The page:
Homo Repair

Photo by Craig Schwartz

Jon Robin Baitz may be a wonderful, erudite writer, with a new play closing this week at an important new venue (Center Theater Group’s Kirk Douglas Theater in Culver City). Forgive me, though, if I can’t take that play, The Paris Letter, seriously.

His mystery opens very dramatically. A desperate young man in underwear, Burt (Neil Patrick Harris), begs and kisses and begs again his older lover, Sandy Sonenberg (Ron Rifkin), not to abandon him. Burt has evidently lost a lot of Sandy’s money, and news of the fiscal debacle and Burt’s vapid schemes to recover the funds vex the older man, an investment broker with Holocaust victims for clients. "These people whose lives you’ve trashed — [they’ve fled] pogroms and Nazis only to find that at the end of the American rainbow, there’s you," Sandy chides his forlorn apprentice, as though the investment accounts of Holocaust victims are somehow worth more than the investment accounts of anyone else. Burt then promptly blows his brains out, spraying blood all over a silvery screen behind him — a striking end to Scene 1.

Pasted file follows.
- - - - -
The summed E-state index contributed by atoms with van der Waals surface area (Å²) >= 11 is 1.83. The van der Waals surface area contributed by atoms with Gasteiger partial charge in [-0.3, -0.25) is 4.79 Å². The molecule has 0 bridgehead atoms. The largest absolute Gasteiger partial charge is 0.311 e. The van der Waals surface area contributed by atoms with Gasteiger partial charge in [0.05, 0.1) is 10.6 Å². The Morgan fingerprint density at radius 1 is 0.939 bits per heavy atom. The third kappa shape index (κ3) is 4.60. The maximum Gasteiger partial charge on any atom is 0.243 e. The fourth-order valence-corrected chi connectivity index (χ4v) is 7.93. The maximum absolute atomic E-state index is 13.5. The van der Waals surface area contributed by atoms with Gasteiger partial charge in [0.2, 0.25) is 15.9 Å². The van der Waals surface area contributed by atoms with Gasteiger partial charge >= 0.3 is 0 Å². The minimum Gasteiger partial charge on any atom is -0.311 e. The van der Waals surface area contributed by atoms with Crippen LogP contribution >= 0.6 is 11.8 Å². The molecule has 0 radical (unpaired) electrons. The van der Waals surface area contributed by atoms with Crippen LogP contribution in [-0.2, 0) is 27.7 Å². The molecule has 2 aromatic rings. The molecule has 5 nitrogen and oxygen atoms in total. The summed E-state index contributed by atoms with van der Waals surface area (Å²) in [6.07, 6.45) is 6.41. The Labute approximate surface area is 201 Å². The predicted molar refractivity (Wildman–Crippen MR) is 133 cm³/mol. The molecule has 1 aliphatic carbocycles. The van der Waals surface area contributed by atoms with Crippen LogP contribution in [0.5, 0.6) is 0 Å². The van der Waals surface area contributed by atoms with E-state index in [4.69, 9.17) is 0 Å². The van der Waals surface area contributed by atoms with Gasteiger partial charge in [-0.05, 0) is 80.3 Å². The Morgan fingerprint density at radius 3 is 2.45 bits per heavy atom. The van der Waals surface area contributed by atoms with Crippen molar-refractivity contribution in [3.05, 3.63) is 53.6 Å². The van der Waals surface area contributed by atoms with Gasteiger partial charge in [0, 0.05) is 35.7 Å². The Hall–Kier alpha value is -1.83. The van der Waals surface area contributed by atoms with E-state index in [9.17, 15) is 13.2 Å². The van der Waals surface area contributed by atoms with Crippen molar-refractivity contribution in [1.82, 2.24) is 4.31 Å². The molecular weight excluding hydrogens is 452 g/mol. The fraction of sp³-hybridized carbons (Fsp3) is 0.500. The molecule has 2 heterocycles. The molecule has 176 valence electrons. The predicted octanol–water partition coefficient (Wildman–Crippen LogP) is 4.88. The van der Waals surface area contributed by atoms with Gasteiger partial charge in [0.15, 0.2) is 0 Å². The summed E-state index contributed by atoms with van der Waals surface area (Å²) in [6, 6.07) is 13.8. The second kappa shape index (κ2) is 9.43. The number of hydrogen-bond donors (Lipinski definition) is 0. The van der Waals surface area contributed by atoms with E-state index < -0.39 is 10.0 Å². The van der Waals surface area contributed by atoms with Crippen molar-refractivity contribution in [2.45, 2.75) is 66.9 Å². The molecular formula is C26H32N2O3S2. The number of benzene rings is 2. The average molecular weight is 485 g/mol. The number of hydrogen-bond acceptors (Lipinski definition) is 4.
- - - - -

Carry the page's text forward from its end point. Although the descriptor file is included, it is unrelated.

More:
In three acts, by investigating the mystery of Burt’s suicide, Baitz probes Sandy’s fall from grace. For a moment — a very short moment — the play shows the promise of picking up where Caryl Churchill’s Serious Money left off. With the authority of Paul Krugman, Baitz’s characters speak about offshore investments and Alan Greenspan’s pronouncements. Any play about the misery and hope of the 21st century is going to be about international finance, the force with which that misery and hope begins and ends. There is arguably no more immediate theme for a dramatist to embrace. Baitz teases us with dialogue about a macro trader in Boston and of "Japanese distressed securities" and then delivers something much more trite: The nitty-gritty of The Paris Letter, which is set between the ’60s and 2002, concerns Sandy’s closeted homosexuality, and an attempted "cure" for his condition by a renowned Freudian shrink, Dr. Moritz Schiffman, also played by the remarkable Rifkin. Sandy is so confident in the result, he marries a woman (Patricia Wettig), who is equally confident in her husband’s turn to the straight and narrow. Not surprisingly, despite Sandy’s nobly stated and restated love for his wife, his true proclivities seep out. His eventual fling with Burt destroys both men, plus Sandy’s marriage, plus the investments accounts of those Holocaust victims. All because he cheated on his wife and slept with the wrong boy.